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After making a splash among the new wave of French horror filmmakers, FRONTIER(S)’ Xavier Gens returns to grim territory with THE DIVIDE, making its U.S. premiere at SXSW this Sunday. What promises to be a tight and often claustrophobic tale of survival employs a wide ensemble that perhaps most excitingly includes genre veteran Michael Biehn. The TERMINATOR and PLANET TERROR star spoke with Fango about his experience making THE DIVIDE (for which we also got an exclusive photo you can see below).
FANGORIA: What’s THE DIVIDE about, and who you play in the film?
MICHAEL BIEHN: It’s basically the story of a group of people, I think there’s seven or eight of us, who get into a bomb shelter when there’s a nuclear event. I play the guy who basically built this shelter in the bottom of an apartment building; he’s a 9/11 survivor and paranoid, and had built it because he was sure there was worse to come. He planned on kind of living in it by himself, but when the event goes off up above, five or six of his tenants and some friends make it into his shelter with him. So he’s kind of pissed off that they got in there, and he’s sealed up the door—he’s worried about radiation and so forth. These people are living in this bomb shelter and day by day, hour by hour, minute by minute, it starts wearing on everybody.
Then there comes a point where some people get contact from outside, and we try to figure out what’s going on, and send somebody out. Some guys come in hazmat suits and seal us into our own bomb shelter, sealed into this tomb. Food starts running low, the water’s running low. It just gets really ugly really fast, and it’s psychologically just a brutal movie. It’s as psychologically intense a movie as I’ve seen since REQUIEM FOR A DREAM.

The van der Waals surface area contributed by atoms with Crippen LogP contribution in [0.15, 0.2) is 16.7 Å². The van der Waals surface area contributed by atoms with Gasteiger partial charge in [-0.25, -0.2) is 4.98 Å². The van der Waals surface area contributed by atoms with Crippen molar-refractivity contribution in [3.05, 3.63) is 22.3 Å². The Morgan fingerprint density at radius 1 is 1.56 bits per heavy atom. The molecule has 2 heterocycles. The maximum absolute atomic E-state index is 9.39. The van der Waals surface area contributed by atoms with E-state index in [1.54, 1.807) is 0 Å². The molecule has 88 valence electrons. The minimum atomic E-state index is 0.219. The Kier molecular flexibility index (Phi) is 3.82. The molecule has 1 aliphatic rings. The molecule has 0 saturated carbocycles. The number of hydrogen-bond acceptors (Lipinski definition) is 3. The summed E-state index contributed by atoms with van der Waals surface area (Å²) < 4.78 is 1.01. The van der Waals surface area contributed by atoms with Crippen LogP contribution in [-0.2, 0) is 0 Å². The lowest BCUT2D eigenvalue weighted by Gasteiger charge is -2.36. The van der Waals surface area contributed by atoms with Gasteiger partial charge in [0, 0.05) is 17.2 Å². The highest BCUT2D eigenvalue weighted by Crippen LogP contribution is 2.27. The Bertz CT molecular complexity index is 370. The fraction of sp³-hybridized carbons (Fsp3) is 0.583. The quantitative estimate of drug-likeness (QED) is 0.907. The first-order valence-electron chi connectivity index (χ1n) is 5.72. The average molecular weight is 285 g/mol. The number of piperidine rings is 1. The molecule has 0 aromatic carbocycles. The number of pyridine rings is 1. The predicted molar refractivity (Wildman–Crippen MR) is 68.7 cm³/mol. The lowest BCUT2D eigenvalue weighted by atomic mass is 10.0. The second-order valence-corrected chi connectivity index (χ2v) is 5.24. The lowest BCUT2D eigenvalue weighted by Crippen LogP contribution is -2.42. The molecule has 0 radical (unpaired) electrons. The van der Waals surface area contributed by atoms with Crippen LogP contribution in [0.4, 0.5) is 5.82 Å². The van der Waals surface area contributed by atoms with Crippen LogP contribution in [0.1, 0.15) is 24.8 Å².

It’s dark, really dark, with a lot of great, great performances. Milo Ventimiglia, he’s really good in it. And there’s a kid, Michael Eklund [pictured right], who’s just brilliant in the movie. It’s really kind of an actor’s piece. There’s a lot that goes on down there with the hazmat people. People start turning on each other, so there’s a lot of violence, but it’s beautifully, beautifully lit and shot. And that’s what kind of cool about it—that it’s gorgeous to look at, but at it’s core it’s really the darkest of the dark, and it’s really kind of hard to watch from a psychological standpoint.
We also had Courtney B. Vance. He’s an old pro. Rosanna Arquette does a great job—she and I have been working on and off for 30 years—and Lauren [German] is really good in it also. She’s kind of a lead; the movie sort of takes place from her perspective, and there are all these crazy people surrounding her.
FANG: Was it a grueling shoot? Being that it was mostly one location, did you shoot in sequence?
BIEHN: We did shoot in sequence. It’s the only time—and I’ve been acting now for close to 40 years—that I’ve ever shot a movie that way. As people started dying, they began disappearing from set.
FANG: When you’re shooting in sequence with something like this, I can only imagine it really helps you get into the mood and atmosphere and depravity and ugliness of it all. What happens when you finish the film? Does it stay with you a bit?
BIEHN: I don’t know any actors who, you know, really take their characters off the set. You can take somebody like Michael Eklund or Milo, and they’re just sitting around talking about the day’s work and where we’re going to go for dinner. Mike would be a little here and there, but I’ll tell you, he and Ivan [Gonzalez], who’s very good too, all of them started losing weight. From the beginning of the movie through the six-week period of shooting, everybody lost, like, 20 pounds. And everyone’s beards grew out. We had nutritionists on set.